The era of mega-dam building is far from over.
“He has a clean heart,” my guide Pritam says of the baba. But the holy man is worried, he says. His temple sits at the confluence of two rivers, the Sarayu and the Mahakali, in the foothills of the Himalayas. They hold a fish called the Golden Mahseer. The rivers, the fish, and the temple are all threatened by the construction one of the largest dams in the world.
The Pancheswhar Dam will be three hundred feet taller than Hoover Dam in the U.S., spanning a canyon about two kilometers downstream from here. It will produce more than 5000 megawatts of electricity, provide irrigation to India and Nepal, and control the raging monsoon outflow, which swells the watershed each June. Pancheswhar will be so massive that another dam will have to be constructed a few kilometers downstream to restrain the flow spilling from its base when its gates are open.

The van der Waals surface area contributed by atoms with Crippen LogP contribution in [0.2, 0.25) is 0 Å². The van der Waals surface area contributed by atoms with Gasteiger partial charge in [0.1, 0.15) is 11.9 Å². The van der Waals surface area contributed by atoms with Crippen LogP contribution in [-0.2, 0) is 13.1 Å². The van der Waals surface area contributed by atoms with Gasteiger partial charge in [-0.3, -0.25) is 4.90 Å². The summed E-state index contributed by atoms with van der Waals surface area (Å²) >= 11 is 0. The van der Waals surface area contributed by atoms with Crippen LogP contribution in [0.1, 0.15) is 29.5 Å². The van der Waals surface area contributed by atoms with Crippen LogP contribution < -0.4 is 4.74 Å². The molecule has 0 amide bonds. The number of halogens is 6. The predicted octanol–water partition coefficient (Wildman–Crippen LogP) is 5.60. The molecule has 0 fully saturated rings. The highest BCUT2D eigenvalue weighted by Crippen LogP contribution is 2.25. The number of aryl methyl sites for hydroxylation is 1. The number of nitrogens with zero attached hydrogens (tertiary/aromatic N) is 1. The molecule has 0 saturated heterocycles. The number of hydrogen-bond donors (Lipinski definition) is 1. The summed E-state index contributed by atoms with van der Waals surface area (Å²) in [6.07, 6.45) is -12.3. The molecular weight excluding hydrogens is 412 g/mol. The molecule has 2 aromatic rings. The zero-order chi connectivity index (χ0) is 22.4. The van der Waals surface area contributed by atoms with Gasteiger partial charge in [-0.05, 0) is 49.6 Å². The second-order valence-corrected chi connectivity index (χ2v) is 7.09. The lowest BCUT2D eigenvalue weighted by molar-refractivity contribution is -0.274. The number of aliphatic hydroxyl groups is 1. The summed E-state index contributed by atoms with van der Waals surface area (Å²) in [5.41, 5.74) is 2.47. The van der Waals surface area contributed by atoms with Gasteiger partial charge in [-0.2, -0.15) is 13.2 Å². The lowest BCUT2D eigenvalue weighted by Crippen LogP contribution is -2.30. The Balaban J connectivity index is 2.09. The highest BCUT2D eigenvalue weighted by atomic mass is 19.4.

Eight tunnels will be built, planners say, to divert the flow of the Mahakali during the twenty years the dam is being fabricated. As the waters rise, foot by foot, 49,000 families in more than 230 villages will lose their homes.
LINK (via: WFFA)